Habits of Health Weekly Meeting
Balancing Energy use in the Body – Three key factors
The Body is the most exquisite Chemical Factory ever designed!
Sources of energy used by the body come from – Carbohydrates which convert to glucose, Fats that convert to fatty acids and protein that converts to amino acids.
To complete the energy picture, oxygen is required to combine with those molecules, for energy to be produced.
the sequence of reactions by which most living cells generate energy during the process of aerobic respiration. It takes place in the mitochondria, consuming oxygen, producing carbon dioxide and water as waste products, and converting ADP to energy-rich ATP.
The sugars and starches we consume are considered carbohydrates. A simple carb like table sugar is readily broken down into glucose, the body's principal energy source. Glucose in the blood stream can be used immediately as fuel or can be sent to the liver and muscles and stored as glycogen.
Fat on the other hand contains more energy but is much harder for the body to use. Fat contains nine calories per gram. It is stored in the adipose layer and is much harder to access than is sugar that is in the blood stream.
- Digestion: Fat is slow to digest and is much harder to convert into a usable form of energy.
- Transportation: Getting the fatty acids to required areas after the body breaks it down takes additional time before it can be used as energy.
- Conversion: Utilizing the stored body fat into energy takes a great amount of oxygen, which is not available when doing high intensity exercise.
Protein is the third source but is not usually used as an energy source.
- When you consume proteins, during digestion, your body breaks down the protein into its component amino acids. Amino acids are important for the building of other proteins, synthesis of hormones the body uses and also as neurotransmitters. Amino acids are also extremely important building blocks for muscle tissue and repair. Amino acids are known to help you fight anxiety, depression, promote relaxation leading to better sleep.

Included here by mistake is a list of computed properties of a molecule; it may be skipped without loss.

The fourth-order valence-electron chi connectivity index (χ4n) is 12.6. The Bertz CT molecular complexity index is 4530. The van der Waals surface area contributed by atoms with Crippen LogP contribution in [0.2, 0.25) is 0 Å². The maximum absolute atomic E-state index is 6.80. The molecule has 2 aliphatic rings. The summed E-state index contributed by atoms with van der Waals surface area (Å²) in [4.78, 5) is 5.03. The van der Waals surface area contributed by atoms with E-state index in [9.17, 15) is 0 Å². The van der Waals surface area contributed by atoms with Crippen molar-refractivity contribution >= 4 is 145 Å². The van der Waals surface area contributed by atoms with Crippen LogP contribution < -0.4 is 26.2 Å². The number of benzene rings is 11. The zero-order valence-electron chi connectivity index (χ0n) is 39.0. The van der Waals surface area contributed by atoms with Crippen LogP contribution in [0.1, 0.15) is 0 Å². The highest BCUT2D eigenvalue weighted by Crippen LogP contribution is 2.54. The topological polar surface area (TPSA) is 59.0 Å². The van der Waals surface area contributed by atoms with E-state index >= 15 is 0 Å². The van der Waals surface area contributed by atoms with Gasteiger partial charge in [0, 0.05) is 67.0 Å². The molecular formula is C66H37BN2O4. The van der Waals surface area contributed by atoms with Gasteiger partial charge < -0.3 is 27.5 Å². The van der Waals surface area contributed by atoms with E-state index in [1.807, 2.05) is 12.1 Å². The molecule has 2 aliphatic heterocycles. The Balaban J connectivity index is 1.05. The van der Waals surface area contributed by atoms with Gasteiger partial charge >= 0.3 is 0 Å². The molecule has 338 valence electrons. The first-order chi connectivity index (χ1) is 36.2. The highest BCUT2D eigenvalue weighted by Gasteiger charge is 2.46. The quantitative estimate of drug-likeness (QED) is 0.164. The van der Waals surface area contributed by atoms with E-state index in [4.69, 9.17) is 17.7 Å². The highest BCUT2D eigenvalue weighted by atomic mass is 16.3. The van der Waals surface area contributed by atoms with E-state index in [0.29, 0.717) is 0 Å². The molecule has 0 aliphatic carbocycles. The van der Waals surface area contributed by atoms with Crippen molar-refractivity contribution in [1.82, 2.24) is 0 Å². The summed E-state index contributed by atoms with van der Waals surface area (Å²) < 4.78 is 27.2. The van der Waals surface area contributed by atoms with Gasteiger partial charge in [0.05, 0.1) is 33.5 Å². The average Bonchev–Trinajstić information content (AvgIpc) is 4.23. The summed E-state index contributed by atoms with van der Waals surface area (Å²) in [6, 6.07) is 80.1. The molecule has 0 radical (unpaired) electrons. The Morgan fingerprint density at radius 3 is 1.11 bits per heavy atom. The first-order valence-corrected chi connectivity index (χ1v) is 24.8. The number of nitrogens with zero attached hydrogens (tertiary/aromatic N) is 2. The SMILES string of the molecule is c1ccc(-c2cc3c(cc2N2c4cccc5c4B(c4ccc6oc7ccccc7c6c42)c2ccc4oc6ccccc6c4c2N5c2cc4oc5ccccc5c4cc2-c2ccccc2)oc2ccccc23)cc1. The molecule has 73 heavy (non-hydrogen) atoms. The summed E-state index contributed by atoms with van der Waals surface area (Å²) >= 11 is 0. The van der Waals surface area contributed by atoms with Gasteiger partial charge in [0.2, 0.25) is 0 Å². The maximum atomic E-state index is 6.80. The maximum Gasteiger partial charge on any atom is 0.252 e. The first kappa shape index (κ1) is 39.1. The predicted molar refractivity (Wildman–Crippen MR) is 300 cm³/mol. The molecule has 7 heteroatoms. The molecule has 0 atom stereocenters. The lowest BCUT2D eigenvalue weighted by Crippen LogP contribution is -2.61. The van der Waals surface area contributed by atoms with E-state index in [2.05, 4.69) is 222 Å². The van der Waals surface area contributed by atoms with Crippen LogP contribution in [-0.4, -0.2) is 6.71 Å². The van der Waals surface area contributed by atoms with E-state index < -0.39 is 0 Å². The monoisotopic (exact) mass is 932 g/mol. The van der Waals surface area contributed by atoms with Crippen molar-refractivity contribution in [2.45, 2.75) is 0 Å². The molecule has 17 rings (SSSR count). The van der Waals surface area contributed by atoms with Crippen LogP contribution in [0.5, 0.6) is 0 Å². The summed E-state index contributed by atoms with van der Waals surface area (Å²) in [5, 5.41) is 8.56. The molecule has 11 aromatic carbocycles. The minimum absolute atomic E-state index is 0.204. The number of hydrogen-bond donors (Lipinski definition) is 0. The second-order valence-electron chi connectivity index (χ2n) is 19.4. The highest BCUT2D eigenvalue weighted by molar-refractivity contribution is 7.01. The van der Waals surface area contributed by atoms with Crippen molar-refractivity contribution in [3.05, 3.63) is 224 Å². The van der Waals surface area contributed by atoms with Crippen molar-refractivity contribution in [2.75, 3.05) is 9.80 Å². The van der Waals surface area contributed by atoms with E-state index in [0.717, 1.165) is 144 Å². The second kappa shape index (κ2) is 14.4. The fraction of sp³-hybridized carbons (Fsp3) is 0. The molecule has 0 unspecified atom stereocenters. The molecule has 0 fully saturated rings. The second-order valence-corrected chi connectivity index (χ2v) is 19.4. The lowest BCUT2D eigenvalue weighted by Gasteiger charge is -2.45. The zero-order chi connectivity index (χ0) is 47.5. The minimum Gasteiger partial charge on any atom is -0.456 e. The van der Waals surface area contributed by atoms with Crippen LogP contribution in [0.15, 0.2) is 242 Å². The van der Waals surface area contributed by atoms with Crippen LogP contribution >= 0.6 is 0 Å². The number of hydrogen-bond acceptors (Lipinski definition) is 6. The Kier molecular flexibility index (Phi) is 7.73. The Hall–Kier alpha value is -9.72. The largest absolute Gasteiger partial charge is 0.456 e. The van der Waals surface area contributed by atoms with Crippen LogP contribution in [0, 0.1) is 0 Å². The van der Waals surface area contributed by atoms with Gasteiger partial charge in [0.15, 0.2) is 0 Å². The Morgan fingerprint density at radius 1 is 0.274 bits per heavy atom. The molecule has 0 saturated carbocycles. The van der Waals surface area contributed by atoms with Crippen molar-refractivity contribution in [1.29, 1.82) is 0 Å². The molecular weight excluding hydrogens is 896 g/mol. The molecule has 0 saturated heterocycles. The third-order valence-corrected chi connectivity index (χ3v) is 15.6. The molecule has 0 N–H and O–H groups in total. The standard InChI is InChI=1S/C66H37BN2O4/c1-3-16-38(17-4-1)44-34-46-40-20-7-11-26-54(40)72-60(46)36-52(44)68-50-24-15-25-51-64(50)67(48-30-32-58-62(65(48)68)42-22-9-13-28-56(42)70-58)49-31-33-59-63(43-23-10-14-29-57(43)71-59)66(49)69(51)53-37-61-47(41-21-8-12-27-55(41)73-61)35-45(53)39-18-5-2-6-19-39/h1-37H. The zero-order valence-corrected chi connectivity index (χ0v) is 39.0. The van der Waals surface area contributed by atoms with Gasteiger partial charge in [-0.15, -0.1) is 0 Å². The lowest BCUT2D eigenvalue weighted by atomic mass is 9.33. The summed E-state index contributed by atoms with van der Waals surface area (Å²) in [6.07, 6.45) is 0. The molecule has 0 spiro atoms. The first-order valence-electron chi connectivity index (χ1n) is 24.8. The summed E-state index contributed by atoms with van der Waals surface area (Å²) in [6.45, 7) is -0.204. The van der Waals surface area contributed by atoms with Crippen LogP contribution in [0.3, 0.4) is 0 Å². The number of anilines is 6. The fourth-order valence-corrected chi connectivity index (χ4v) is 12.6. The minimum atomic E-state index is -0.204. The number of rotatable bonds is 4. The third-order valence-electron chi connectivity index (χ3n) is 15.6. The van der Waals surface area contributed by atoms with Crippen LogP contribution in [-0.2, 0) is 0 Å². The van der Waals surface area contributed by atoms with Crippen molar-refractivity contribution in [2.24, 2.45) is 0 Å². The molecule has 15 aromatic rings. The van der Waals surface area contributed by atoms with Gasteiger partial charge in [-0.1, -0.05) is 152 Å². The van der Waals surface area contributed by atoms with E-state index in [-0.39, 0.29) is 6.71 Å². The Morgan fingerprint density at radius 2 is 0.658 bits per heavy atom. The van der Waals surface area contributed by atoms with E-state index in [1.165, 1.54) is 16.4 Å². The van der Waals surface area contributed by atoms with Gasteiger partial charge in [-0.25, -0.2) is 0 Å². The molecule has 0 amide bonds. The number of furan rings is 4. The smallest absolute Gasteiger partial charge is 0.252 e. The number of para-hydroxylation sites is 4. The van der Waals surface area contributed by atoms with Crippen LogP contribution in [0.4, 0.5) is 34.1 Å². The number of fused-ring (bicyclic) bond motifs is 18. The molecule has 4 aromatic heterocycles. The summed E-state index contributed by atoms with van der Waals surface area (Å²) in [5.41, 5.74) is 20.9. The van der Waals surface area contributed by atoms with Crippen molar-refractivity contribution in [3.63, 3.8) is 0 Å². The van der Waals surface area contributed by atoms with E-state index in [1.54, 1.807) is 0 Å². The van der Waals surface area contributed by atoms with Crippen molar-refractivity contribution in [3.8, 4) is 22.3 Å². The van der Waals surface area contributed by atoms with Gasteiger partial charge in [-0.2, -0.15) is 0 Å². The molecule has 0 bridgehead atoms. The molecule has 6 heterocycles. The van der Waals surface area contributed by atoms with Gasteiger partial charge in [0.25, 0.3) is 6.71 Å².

For the average adult in a resting state, the brain consumes about 19 percent of the body's energy. The brain requires constant, consistent energy; therefore, it uses mainly glucose as its energy source. We need those carbs to provide that instant energy.
Skeletal muscle: 18% Kidneys: 10% Heart: 7% Other tissues (lungs, intestine, skin, bone, fat tissue, glands...): 19%
TEE (Total Energy Expenditure) – How much energy does the body require to maintain normal quality function? TEE is made up of (Basal Metabolic Rate) BMR which makes up 60 to 80 percent of TEE.
Diet-Induced Thermogenesis is coming from the energy expended to digest, absorb, and convert food. Generally, about ten percent of TEE.
Plus (Activity Energy Expenditure) made up from the calories we expend during physical activities. AEE typically runs about 15 to 20 percent of TEE, depending on your level of activity.
Of course, if we have been injured or dealing with an illness, those issues will require some additional energy. Many times, this can explain how easy it is to lose weight when we are sick.
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